Entrepreneurs in China, South Korea, Russia, and Japan have signed a Memorandum of Understanding that seeks to create the Asia Super Grid. It will transmit electrical power from renewable sources from areas of the world that are best able to produce it to consumers in other parts of the world. The idea is dependent on development of an ultra-high voltage grid operating at more than 1,000 kilovolts AC and 800 kilovolts DC over thousands of kilometers. It envisions interconnecting grids across regions, nations, and even continents with a capacity of over 10 gigawatts.
The concept is the result of an idea by Masayoshi Son, founder and head of the telecom and Internet giant SoftBank Group. After the devastation at the Fukushima Daiichi nuclear plant following the 2011 Tohoku earthquake, Son was so shocked by events that he established the Renewable Energy Institute soon aftewards to help develop and promote renewable energy.
“I was a total layman (in renewable energy) at the time of the earthquake,” Son told an audience attending in Tokyo last Friday. But perhaps his lack of technical knowledge is what allowed him to conceive of the Asia Super Grid. His idea was to tap the wind and solar energy power available in the Gobi Desert region of China, estimated to be equivalent to thousands of nuclear reactors. “People said it was crazy, too grand a scheme…politically impossible,” he added.
But soon, he had attracted interest from Korea Electric Power Company and the State Grid Corporation of China. Soon Russian power company PSJC Rosseti came on board as well. The next step in the process was the establishment of the nonprofit Global Energy Interconnection Development and Cooperation Organization in Beijing this past March. GEIDCO is led by Liu Zhenya, former chairman of State Grid. Members include the four Asia Super Grid signatories, as well as utilities, universities, and equipment manufacturers from 14 countries.
GEIDCO’s declared goal is to link the world’s electric grids to meet global power needs by generating electricity from renewables. At Friday’s symposium in Tokyo, Zhenya outlined this vision, saying global energy interconnection (GEI) based on clean energy was the only feasible answer to issues of resource constraints, environmental pollution, and climate change.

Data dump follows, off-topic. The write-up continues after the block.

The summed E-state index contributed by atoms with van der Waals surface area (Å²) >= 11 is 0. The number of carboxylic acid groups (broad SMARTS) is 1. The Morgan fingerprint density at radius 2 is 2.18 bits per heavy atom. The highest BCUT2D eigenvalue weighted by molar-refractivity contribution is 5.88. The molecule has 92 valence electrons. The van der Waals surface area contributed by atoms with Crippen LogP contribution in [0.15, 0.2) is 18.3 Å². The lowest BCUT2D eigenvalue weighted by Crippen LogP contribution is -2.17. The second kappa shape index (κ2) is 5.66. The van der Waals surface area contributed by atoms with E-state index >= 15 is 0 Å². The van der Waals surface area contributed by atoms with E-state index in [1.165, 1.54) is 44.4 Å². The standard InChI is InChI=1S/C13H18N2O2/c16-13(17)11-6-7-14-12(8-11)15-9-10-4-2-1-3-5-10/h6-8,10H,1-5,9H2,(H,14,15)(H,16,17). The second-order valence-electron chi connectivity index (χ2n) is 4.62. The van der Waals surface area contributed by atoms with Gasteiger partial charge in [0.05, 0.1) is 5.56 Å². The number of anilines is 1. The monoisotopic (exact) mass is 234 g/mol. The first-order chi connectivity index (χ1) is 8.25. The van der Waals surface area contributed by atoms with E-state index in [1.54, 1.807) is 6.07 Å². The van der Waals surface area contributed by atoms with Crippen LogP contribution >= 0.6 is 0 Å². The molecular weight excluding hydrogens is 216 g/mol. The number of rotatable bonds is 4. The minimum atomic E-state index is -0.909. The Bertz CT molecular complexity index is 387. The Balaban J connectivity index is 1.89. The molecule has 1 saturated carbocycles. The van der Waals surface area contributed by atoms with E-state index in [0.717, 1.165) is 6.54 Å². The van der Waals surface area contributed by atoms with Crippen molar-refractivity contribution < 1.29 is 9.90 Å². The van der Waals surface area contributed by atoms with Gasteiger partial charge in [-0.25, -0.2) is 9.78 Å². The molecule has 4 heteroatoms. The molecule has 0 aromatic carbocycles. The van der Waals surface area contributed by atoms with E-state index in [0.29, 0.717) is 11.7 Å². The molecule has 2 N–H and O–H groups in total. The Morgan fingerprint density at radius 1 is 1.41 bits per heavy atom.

The challenge for GEI, he noted, was connecting the world’s alternative energy resources of wind, hydro, and solar to the areas of demand. Such energy sources are available in a band arcing from North Africa through central Asia to eastern Russia and North Asia. But the closest areas of demand are in Europe, southern Africa, and East and Southeast Asia. And because “wind and solar power are random, intermittent, and volatile,” noted Zhenya, “only by integrating them into a vast power grid can they enjoy better development.”
He describes GEI as a globally interconnected smart grid using UHV grids as the backbone, with an infrastructure platform on which clean energy can be developed, transmitted, and used worldwide. Nine regional interconnected grids are already functioning within China, so the technical feasibility of transmitting electricity across long distances at high voltages has already been proven.
More nettlesome are the political cross-currents that still reverberate through Asia, echoes of the Second World War that saw Korea and China victims of a brutal and repressive occupation by Japanese troops. Today, the three nations still have unsettled claims involving several offshore islands.
Japan has its own unique technical challenges. For long forgotten historical reasons, half of the nation operates on 50 hertz alternating current while the other half uses 60 hertz current. The split makes it nearly impossible to interconnect the generating facilities in each section. “After one hundred years, there is no way we can change this,” said Ryuichi Yokoyama, professor emeritus of Waseda University, in Tokyo, who spoke at the Tokyo symposium. “We are divided into two zones, which is unprecedented in the world. So nationwide operation is merely a dream,” he said.
Meanwhile, the price of wind and solar power is falling rapidly. Zhenya said recent PV bid prices for projects in the United Arab Emirates and Chile were as low as 3 U.S. cents per kilowatt-hour. Consequently, “according to our calculations, the cost efficiency (of wind and solar generation) will be more than fossil fuel energy by 2025,” he predicted. The next step, said Zhenya, is to study the technology challenges involved with developing and laying submarine cables to speed up implementation of Northeast Asia interconnections.
Zhenya ended his talk on an upbeat note, saying that with wisdom and an open mind, GEI can be achieved by 2050 as the way to transition to sustainable, low-carbon energy that will benefit everyone. The technology exists. All that remains is finding the political will to make it happen. Perhaps the urgency of the need to stop filling the atmosphere with deadly carbon pollutants will help spur a sense of renewed understanding and cooperation among the nations of the world.
Image by Japan’s Renewable Energy Institute